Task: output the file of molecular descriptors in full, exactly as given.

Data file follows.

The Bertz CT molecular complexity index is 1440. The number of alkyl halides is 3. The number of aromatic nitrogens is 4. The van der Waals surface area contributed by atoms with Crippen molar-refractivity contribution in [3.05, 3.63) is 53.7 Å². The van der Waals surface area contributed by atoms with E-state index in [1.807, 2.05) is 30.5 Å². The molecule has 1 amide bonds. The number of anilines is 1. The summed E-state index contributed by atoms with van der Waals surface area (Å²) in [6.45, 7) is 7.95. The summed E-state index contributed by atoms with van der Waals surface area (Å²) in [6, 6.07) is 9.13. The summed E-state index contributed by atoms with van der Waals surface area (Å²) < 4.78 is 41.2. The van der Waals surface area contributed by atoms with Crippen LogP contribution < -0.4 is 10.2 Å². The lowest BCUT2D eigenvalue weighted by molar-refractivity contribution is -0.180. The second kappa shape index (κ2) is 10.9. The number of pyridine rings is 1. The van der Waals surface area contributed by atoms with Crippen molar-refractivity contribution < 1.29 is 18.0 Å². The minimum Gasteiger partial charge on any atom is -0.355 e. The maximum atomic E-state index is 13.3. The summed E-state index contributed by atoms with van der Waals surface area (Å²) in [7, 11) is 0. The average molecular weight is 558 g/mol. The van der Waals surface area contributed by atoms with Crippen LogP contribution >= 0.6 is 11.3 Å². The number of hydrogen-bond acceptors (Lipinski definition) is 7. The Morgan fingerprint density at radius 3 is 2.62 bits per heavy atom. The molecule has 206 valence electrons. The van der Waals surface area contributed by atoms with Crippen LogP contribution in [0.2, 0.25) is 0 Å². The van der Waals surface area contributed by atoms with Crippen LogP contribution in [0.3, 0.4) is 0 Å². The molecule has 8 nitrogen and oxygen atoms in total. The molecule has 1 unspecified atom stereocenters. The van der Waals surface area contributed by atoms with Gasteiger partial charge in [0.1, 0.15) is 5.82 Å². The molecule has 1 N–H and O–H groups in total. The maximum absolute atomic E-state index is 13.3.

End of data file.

The Bertz CT molecular complexity index is 1440. The number of alkyl halides is 3. The number of aromatic nitrogens is 4. The van der Waals surface area contributed by atoms with Crippen molar-refractivity contribution in [3.05, 3.63) is 53.7 Å². The van der Waals surface area contributed by atoms with E-state index in [1.807, 2.05) is 30.5 Å². The molecule has 1 amide bonds. The number of anilines is 1. The summed E-state index contributed by atoms with van der Waals surface area (Å²) in [6.45, 7) is 7.95. The summed E-state index contributed by atoms with van der Waals surface area (Å²) in [6, 6.07) is 9.13. The summed E-state index contributed by atoms with van der Waals surface area (Å²) < 4.78 is 41.2. The van der Waals surface area contributed by atoms with Crippen LogP contribution < -0.4 is 10.2 Å². The lowest BCUT2D eigenvalue weighted by molar-refractivity contribution is -0.180. The second kappa shape index (κ2) is 10.9. The number of pyridine rings is 1. The van der Waals surface area contributed by atoms with Crippen molar-refractivity contribution < 1.29 is 18.0 Å². The minimum Gasteiger partial charge on any atom is -0.355 e. The maximum atomic E-state index is 13.3. The summed E-state index contributed by atoms with van der Waals surface area (Å²) in [7, 11) is 0. The average molecular weight is 558 g/mol. The van der Waals surface area contributed by atoms with Crippen LogP contribution >= 0.6 is 11.3 Å². The number of hydrogen-bond acceptors (Lipinski definition) is 7. The Morgan fingerprint density at radius 3 is 2.62 bits per heavy atom. The molecule has 206 valence electrons. The van der Waals surface area contributed by atoms with Crippen LogP contribution in [0.2, 0.25) is 0 Å². The van der Waals surface area contributed by atoms with Crippen LogP contribution in [0.3, 0.4) is 0 Å². The molecule has 8 nitrogen and oxygen atoms in total. The molecule has 1 unspecified atom stereocenters. The van der Waals surface area contributed by atoms with Gasteiger partial charge in [0.1, 0.15) is 5.82 Å². The molecule has 1 N–H and O–H groups in total. The maximum absolute atomic E-state index is 13.3.